Socrates

Once upon a time a long time ago I went to summer camp at Christendom College.  Among the interesting things that happened in that brief time were meeting my future husband, meeting several of my very dear friends, and deciding to attend that college so far from home. But I digress. Among the much less life changing events was a talent show in which we were required to participate.  I was not pleased.  One of the highly irritating things about my beloved alma mater is how many disgustingly talented people go there.  Well I can play the piano, poorly, and sing, but only in the safety of the choir, and I haven’t done dance since I was a little girl.  In the end, in a fit of genius well mixed with desperation, I delivered an inspired speech based on The Apology, wherein Socrates contends that his wisdom is in knowing how much he does not know.  Dressed in a toga and also, as I recall, a pair of stripey knee length toe socks and a leaf wreath, I explained that my greatest talent was knowing  that I had no talent. Thus proving that my second greatest talent is snark.  Socrates probably rolled over in his proverbial.  Which brings me, by a roundabout way, to my thought of the day.
I bet Socrates would be driven right round the bend by the Internet Educated.  I mean, as one example (pick an area of knowledge and there are examples for it), those people that know more about medicine than doctors because they googled their symptoms.  They followed that up with some YouTube videos on the evil industries controlling everything and an article or two on child development and now they are set.  I think  there’s a whiff of Gnosticism about the whole thing “I,  and an enlightened few, are granted the special knowledge that The Man hides from most of the sheep”  Maybe you don’t know any self-taught internet M-D.s but if not you pro ably know an internet economist or two, an internet philosopher or an internet theologian.  Now I’m not saying there’s no place for internet research, or that there’s no room to “question” experts, but to stick with my medical example, my big brother just finished Med school and I took a peek in his textbooks.  I promptly fell asleep as my body’s natural defense against big latinate words and complex equations kicked in to save my brain from short circuiting.  There’s was an awful lot of stuff in those books and he seemed to spend a fair amount of time studying it.  Could it be that that information is important to rendering good opinions?  The thing about the www is that for every article on why x is bad for you and y is good there is another that says y is sketchy at best and x a very good idea.  What I would like to know is how one can ensure that the info one is getting is the best?  Seems to me that’s where the lack of real education on the subject is going to leave you in the weeds.  I know when you’re talking about researching history, half the battle is finding the best possible sources.  The most important skill you learn in college is how to determine who and what to trust and how to track down worthwhile information.  Now I would love to know how to determine who to trust online, and maybe these self taught experts on everything have figured that out.  In fact there must be a way to do it because there are some people who really do come up with great information online.  If you are one of those people I would love suggestions on how to meaningfully browse the internet.  As it is, the barrage of infomation, much of which seems incredibly silly, leaves me convinced that I really don’t know anything.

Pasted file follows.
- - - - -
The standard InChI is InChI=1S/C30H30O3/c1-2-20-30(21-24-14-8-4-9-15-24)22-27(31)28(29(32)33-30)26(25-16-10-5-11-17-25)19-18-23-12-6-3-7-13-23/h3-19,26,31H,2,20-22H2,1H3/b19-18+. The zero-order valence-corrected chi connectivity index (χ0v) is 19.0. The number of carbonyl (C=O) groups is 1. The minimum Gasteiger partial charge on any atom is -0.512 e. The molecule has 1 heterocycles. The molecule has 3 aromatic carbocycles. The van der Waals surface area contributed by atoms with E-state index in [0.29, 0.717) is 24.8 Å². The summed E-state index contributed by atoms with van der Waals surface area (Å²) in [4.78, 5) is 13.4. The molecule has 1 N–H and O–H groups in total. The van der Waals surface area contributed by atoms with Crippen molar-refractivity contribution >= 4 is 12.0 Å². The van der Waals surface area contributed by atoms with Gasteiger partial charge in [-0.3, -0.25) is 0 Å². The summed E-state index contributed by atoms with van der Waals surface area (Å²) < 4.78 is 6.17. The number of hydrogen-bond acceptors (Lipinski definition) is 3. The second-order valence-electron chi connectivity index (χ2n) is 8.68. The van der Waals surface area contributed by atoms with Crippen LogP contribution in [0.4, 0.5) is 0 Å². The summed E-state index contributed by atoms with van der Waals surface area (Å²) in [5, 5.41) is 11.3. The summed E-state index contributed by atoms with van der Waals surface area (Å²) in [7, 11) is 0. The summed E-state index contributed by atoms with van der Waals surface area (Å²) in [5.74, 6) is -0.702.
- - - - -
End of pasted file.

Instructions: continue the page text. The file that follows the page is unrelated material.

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2 responses to “Socrates

  1. Cathy

    Haha tell me about it! I was bombarded with one of these videos just recently! If anything, they do serve as some sort of check on corporate activity by scaring people to death. The best is from people who come into the hospital and INSIST they have a certain illness after googling their symptoms. I like googled knowledge but some people tend to forget that it’s been googled.

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